Iconic Bias, Part 3

So, last post I talked about how criticism of certain drawing styles stems from the fact that critics might speak a different dialect of visual language. The Art Perspective would have trouble recognizing the idea of graphic dialects because it sees drawing as a siphon for drawing “real life,” which leads to the second reason why people might deride certain styles:

Reason 2: They see an issue of skill, not fluency

Rather than seeing graphic ability as a proficiency in a set of communal standards (fluency), people regard drawing as a “skill” that people are “better” or “worse” at. In the Art view, this skill is often determined by how accurate real proportions are held up. Judging representations based on iconicity gives an “objective” basis for claims of value.

Granted, the communal signs of the visual language community may not be prevalent as standardized signs like in spoken language (largely due to the forces brought this Art Perspective). However, within an individual author’s style, they have consistencies and patterns. But, you really can just tell when someone is or isn’t fluent, based on your own fluency.

I should also note “fluency” makes no judgment about the nature of the content. It purely has to do with reaching a certain degree of proficiency with drawing. Indeed, there are several very popular comics both on the web and not that are very well written and have great content, yet I’d say that their authors are less than wholly graphically fluent.

The fact of the matter is that Liefeld is undeniably graphically fluent: he has internally consistent and patterned ways of drawing and does so to a high degree of proficiency within that style. Sure, his proportions and anatomy may not be accurate to “real life,” but this is only an issue if you believe that drawings should match real life, as opposed to patterned mental structures.

Aside from the issue of fluency levels, it is these same issues that lead people to think that certain drawings might be more “primitive” than others, like Egyptian drawings or cave paintings. Appealing to iconicity lets there be a scale of “progress” relating different styles to each other (like the notion “we’ve progressed so much in drawing since those old days”). Systems using point perspective and shading are believed to be “superior” to those that are flat or fixed to a certain angle-of-viewpoint, because the former is more iconic. A Language view doesn’t allow this: all systems are equal, only they do things in different ways.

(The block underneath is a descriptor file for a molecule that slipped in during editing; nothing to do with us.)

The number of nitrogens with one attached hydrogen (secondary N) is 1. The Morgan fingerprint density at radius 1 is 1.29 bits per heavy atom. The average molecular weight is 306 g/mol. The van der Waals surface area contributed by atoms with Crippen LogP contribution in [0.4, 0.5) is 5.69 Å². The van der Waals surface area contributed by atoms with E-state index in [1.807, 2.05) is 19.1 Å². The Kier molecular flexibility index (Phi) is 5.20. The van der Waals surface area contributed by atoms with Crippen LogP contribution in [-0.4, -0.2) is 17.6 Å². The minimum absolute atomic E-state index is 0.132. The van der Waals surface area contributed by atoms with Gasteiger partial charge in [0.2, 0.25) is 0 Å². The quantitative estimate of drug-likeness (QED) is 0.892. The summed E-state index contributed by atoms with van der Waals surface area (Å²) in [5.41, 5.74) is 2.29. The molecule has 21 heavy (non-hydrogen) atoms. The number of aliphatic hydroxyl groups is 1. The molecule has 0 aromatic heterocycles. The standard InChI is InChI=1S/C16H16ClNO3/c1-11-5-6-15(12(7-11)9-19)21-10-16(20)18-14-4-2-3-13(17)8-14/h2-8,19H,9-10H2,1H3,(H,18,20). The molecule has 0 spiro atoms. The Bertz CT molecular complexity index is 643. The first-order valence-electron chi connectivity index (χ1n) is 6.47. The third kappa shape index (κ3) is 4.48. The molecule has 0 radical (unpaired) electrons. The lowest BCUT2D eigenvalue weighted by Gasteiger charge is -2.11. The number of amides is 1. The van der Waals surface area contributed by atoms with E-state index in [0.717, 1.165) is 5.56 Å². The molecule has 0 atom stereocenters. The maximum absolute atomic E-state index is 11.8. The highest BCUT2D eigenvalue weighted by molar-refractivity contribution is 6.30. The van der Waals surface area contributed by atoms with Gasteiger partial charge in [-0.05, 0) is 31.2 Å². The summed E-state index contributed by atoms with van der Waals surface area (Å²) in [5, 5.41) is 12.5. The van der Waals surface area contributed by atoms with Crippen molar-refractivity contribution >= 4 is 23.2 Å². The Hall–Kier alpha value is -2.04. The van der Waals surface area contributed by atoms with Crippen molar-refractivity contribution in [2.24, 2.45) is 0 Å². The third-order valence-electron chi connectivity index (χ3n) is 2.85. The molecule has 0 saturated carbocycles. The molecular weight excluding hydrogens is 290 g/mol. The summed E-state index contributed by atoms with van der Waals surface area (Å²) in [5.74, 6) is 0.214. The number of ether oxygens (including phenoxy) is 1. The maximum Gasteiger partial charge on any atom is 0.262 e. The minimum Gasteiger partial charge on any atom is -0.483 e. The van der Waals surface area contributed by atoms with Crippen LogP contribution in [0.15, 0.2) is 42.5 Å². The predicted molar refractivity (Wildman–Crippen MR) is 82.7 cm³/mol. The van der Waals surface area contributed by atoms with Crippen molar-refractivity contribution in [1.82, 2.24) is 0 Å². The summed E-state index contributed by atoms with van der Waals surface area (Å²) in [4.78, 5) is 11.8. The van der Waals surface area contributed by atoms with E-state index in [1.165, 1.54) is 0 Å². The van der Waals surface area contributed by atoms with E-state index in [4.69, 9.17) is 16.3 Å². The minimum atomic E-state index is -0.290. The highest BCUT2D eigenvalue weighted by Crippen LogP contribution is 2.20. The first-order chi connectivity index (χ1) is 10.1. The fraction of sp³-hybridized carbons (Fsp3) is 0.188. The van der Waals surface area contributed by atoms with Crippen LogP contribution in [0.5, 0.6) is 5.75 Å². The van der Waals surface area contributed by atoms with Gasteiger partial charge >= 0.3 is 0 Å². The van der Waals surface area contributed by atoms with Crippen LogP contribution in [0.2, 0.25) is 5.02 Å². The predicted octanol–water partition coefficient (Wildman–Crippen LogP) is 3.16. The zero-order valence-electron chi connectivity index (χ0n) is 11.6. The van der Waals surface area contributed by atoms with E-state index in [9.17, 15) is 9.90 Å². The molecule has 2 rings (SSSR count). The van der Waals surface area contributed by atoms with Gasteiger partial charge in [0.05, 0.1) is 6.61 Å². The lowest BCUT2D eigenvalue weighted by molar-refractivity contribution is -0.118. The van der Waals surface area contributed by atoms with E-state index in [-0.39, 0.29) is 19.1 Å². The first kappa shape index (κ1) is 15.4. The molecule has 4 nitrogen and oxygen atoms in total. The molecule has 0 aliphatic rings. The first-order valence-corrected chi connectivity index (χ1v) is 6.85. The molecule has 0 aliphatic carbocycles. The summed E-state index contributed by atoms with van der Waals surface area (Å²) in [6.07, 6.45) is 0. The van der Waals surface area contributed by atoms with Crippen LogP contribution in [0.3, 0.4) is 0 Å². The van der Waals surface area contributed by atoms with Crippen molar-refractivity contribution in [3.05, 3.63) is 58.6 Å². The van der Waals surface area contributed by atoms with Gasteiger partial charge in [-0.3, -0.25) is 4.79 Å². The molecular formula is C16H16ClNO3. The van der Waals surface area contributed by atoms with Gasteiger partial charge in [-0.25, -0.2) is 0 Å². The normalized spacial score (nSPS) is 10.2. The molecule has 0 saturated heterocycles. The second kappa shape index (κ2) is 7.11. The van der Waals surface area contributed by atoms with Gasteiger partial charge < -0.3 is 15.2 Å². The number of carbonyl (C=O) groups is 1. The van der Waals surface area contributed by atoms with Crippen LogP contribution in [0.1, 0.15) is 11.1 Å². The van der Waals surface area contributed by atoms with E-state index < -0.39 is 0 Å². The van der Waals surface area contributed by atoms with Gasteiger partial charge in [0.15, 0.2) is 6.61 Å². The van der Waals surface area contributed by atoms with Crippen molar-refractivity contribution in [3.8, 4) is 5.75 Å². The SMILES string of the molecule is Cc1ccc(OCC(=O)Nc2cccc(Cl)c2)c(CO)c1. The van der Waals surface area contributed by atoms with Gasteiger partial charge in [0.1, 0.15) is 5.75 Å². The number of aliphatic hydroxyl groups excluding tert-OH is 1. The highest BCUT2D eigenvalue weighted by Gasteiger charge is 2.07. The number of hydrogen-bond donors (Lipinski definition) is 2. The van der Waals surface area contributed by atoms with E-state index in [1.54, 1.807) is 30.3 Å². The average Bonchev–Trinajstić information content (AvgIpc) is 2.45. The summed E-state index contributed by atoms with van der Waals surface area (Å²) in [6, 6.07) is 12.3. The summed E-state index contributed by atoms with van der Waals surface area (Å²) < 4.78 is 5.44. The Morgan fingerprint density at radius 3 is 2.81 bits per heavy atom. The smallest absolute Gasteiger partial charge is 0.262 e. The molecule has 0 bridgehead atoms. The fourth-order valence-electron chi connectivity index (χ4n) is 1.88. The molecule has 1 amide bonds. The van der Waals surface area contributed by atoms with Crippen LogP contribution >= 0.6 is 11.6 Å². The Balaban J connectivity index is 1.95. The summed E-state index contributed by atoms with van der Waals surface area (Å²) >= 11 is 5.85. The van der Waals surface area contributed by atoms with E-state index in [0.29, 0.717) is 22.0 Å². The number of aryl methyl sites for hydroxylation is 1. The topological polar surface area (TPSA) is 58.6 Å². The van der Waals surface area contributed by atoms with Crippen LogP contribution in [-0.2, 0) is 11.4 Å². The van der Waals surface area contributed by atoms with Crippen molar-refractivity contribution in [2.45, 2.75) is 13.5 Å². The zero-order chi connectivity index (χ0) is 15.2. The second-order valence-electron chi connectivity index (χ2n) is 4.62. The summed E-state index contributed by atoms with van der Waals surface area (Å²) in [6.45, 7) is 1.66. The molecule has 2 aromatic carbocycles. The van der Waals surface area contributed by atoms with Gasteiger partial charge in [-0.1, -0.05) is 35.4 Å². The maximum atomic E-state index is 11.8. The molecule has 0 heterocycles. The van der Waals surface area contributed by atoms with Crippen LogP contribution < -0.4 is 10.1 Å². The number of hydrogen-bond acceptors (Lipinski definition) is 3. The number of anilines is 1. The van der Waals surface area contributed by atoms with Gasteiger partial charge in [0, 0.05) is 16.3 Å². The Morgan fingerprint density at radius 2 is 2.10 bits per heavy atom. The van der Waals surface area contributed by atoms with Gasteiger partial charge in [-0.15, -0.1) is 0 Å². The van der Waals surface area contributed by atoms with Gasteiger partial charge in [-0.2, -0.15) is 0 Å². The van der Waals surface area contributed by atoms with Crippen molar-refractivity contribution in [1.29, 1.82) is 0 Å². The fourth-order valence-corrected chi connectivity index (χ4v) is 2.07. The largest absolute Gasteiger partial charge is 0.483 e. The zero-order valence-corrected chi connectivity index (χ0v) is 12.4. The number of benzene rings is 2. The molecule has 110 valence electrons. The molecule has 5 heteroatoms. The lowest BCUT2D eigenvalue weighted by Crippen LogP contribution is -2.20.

And finally, a thought to sum up the way that Art can (and does) fit with a Language view: Language (including visual language) is what a structure is, Art is what you can do with it.


  • What do you think is the difference between thinking of a person as “skilled” and thinking of a person as “fluent” (other than the obvious that we usually use “fluent” to refer to a person’s proficiency with a language while we use “skilled” to talk of a person’s proficiency with something other than a language)?

    To me it seems like the words are very close together, and that much of the work that “fluent” does is done by “skilled” as well, just in a different context. I’m not sure if I’m making myself clear.

    To put a pragmatist spin on it – what criteria to we bring to bear in judging a drawing based on the author’s “fluency” as opposed to judging it based on the author’s “skill”?

  • I agree that they are very close, but let me see if I can make a quick distinction. Being “fluent” is to have proficiency in a shared set of conventions or regularities. “Skilled’ is to be good at something – be it language or not.

    For instance, one can still be a “skilled language user” but that assumes a level of fluency already. However, I can’t be skilled in language without being fluent already. One can also be “unskilled” in language and also be fluent (as in a person who isn’t the most elegant wordsmith, but still speaks fine).

    Regarding graphic creation, I think these attributes become conflated. If someone doesn’t like the way a person draws, they might call it “unskilled,” but that doesn’t mean the person is not graphically fluent.

    Again, this is a case where I think both notions can co-exist, but we first have to recognize the notion of graphic fluency to even get there.

  • Very fun Ming. You never fail to supply good links. I thought it was interesting (and was quite pleased to find my suspicions confirmed) how often they invoked notions of individiaulity or innovation or iconicity (The “three ‘i’s”?).

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